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Problem-solving support and instructional sequence: Impact on cognitive load and student performance

journal contribution
posted on 2023-11-03, 16:31 authored by Jamie Costley, Anna Gorbunova, Matthew Courtney, Ouhao Chen, Christopher Lange

In terms of instructional sequencing and cognitive load research, it remains unclear what effect different instructional sequences have on cognitive load and how to use problem-solving support within instructional sequences to reduce cognitive load. The current study examines how instructional sequencing and problem-solving support interact with different types of cognitive load and learner performance. University students (n = 254) were randomly assigned to one of three conditions: an explicit instruction first sequence, an unsupported problem-solving first sequence, and a supported problem-solving first sequence. Results show that intrinsic load did not differ across the three conditions, extraneous load was lowest in the explicit instruction first and supported problem-solving first conditions, germane load was highest in the supported problem-solving first condition, and performance was highest in the explicit instruction first condition. Providing insight into specific ways instructional sequencing and problem-solving support can reduce cognitive load; results suggest that either problem-solving activities need support or explicit instruction is needed before problem-solving.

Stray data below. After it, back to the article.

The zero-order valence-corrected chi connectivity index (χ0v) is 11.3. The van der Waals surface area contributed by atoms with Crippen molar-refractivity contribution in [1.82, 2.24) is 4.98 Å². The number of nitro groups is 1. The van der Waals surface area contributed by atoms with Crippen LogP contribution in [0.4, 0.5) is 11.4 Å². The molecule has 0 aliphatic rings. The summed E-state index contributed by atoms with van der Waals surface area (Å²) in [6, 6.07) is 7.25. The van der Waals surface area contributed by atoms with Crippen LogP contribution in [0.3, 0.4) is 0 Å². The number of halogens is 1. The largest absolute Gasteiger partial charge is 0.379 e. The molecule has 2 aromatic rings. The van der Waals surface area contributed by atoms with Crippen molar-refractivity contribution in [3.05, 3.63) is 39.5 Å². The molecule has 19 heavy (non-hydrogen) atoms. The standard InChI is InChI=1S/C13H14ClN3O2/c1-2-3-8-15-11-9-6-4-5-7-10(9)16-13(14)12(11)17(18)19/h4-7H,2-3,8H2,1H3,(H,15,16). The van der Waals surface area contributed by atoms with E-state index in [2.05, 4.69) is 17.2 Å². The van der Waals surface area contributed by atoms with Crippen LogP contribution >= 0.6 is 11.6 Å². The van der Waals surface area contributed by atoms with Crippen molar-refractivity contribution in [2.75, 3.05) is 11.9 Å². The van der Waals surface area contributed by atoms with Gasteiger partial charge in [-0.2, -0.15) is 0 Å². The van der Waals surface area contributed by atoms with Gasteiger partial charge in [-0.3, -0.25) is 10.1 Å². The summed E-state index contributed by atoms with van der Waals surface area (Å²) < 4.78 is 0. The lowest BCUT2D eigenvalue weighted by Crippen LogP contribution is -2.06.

Funding

Dankook University

History

School

  • Science

Department

  • Mathematics Education Centre

Published in

European Journal of Psychology of Education

Publisher

Springer

Version

  • AM (Accepted Manuscript)

Rights holder

© Instituto Universitário de Ciências Psicológicas, Sociais e da Vida

Publisher statement

This version of the article has been accepted for publication, after peer review (when applicable) and is subject to Springer Nature’s AM terms of use, but is not the Version of Record and does not reflect post-acceptance improvements, or any corrections. The Version of Record is available online at: https://doi.org/10.1007/s10212-023-00757-7

Acceptance date

2023-10-13

Publication date

2023-11-03

Copyright date

2023

ISSN

0256-2928

eISSN

1878-5174

Language

  • en

Depositor

Dr Ouhao Chen. Deposit date: 3 November 2023

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